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A farewell to arms, or not

February 28, 2000

Police Officer Sean Carroll, who mistook Amadou Diallo's wallet for a gun, starting the 41-bullet shooting barrage, has told people he wants his job back.

Patrick Lynch, president of the Patrolmen's Benevolent Association, already has called for immediate reinstatement of Carroll and his three Street Crime Unit buddies, who are on modified duty.

And Mayor Rudolph Giuliani, suddenly praising the judiciary in connection with the officers' acquittal after years of bad mouthing judges who ruled against him, must now figure out what the Police Department should do with Carroll and the other three so as not to hurt his chances for the U.S. Senate.

Carroll and the others are not Frank Livoti, whom the department fired after he was acquitted in the Bronx of the choking death of Anthony Baez. Nor are they Michael Meyer, another Street Crime cop, acquitted in the Bronx of the off- duty shooting of an unarmed squeegee man; the department fired Meyer the day of the Diallo verdict.

Neither Livoti nor Meyer had any public or union backing. Livoti's "rabbi," or protector, then Chief of Department Louis Anemone-whom Livoti called "cuz" (as in cousin)-was forced by Police Commissioner Howard Safir to publicly disavow Livoti.

But the Diallo case is different. First, Safir has publicly spouted the PBA's slogan-that the shooting was a "tragedy, not a crime." Second, he and the mayor appear to be hostages to their own defective policies: the Street Crime Unit's use of aggressive tactics and its three-fold expansion in 1997 over the protests of its former commander, Richard Savage, who feared the new officers would not be properly screened or trained. Safir responded by transferring Savage, who then retired.

All four officers involved in the Diallo shooting-as well as Meyer-came to the unit after the expansion. Criticizing the Diallo 4 means criticizing Giuliani and his policies, and you know how far that will get you.

No doubt that explains Safir's refusal to admit he has disbanded the unit or that its disbanding was related to the Diallo shooting. Instead, within the past year, Safir, with no credible explanation, put the unit into uniform, promoted its members to detective specialists, then transferred its last commander, Insp. Bruce Smolka, who on his own time attended the trial as a gesture of support for the four officers.

On the other hand, department officials realize how difficult, if not impossible, it would be to reinstate the four officers, much less return their guns, which must be done if they are returned to full duty. God forbid Printable versionthe political fallout if Carroll or any of the others were involved in another shooting! Already the department is paying for a scooter patrol and a marked car outside each of the officers' homes, at least the two who live in the city, with supervisors visiting them because of threats. Imagine the investment the department would have to make to continue protecting them if they were returned to full duty.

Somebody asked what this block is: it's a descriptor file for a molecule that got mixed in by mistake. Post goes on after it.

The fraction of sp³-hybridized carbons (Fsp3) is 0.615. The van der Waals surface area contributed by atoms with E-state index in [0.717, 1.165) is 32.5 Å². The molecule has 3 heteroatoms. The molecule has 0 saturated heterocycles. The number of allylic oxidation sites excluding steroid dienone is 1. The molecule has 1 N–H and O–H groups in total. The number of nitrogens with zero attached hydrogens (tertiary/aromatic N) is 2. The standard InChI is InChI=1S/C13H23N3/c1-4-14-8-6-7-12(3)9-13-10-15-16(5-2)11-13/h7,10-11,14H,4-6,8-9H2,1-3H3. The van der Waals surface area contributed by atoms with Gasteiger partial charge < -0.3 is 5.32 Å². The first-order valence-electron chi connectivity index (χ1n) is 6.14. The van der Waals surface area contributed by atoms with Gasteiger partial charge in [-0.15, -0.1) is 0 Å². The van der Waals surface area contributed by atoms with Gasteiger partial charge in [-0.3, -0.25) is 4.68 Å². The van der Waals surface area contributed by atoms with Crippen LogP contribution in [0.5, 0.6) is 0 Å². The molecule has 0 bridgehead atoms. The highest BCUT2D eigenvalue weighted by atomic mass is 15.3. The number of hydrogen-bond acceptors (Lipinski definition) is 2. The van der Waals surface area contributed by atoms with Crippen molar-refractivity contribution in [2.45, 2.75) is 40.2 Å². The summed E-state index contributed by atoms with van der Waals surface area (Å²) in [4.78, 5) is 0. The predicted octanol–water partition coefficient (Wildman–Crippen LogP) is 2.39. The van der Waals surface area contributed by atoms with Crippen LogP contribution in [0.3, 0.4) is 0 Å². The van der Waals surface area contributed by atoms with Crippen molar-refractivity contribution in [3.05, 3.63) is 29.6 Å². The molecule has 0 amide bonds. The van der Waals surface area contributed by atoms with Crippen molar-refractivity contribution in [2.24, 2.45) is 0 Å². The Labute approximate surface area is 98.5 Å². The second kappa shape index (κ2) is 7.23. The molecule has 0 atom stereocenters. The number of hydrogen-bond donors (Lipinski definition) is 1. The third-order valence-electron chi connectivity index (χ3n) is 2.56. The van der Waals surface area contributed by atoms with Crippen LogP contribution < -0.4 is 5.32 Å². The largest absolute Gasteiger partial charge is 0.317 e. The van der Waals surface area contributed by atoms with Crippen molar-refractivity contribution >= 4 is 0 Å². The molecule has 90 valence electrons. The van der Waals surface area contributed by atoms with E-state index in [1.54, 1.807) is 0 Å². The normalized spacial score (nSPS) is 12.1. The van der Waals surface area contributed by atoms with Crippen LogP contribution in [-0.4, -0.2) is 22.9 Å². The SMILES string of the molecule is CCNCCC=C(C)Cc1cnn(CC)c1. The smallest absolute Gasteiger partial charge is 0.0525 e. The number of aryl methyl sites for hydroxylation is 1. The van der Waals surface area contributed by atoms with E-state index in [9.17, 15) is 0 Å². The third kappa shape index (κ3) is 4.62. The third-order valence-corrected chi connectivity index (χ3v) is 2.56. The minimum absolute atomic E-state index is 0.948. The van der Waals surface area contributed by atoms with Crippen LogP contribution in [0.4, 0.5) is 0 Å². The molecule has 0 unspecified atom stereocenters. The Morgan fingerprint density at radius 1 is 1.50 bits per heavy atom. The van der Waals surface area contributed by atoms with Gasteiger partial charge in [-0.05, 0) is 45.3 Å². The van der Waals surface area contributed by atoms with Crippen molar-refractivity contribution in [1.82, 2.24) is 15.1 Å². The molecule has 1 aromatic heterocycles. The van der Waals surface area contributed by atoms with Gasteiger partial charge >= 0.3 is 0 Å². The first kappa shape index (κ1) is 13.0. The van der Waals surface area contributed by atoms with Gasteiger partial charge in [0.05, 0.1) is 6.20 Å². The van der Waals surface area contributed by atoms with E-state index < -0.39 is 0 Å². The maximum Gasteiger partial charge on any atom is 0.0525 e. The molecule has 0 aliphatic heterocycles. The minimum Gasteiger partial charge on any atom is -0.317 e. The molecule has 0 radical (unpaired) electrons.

With their Stalinesque security, blocking all public access, both City Hall and One Police Plaza seem increasingly like islands apart from the rest of the city. Both City Hall and the department appear to have abandoned all community outreach efforts after the verdict. One is struck by the invisibility of the department's deputy commissioner for community affairs, Yolanda Jimenez.

But say what you will about him, Giuliani is no fool. He appears to recognize how tricky reinstating those officers could be for him. He seems expert at voicing support but keeping his distance.

During the trial, both he and Safir visited the Albany Capitol while Giuliani did some politicking. Although just five minutes away, neither visited the courthouse.

Freeing David Bookstaver. David Bookstaver, the ubiquitous spokesman for the Office of Court Administration who managed to satisfy virtually all of the media horde during the Diallo trial in Albany, may, like his friend John Miller, the police spokesman under then-Commissioner Bill Brattton, have done his job too well.

Just before the verdict was announced, Bookstaver says he was literally kidnaped by Albany County sheriff's deputies and held in an anteroom of State Supreme Court Justice Joseph Teresi, his cell phone taken from him. Teresi apparently was afraid Bookstaver would somehow leak the verdict to the media.

Bookstaver called Teresi's actions "unacceptable" and said he was considering taking legal action.

Teresi could not reached for comment. Bookstaver said he did not have his home number.

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Email Leonard Levitt at llevitt@nypdconfidential.com

© 2000 Newsday, Inc. Reprinted with permission.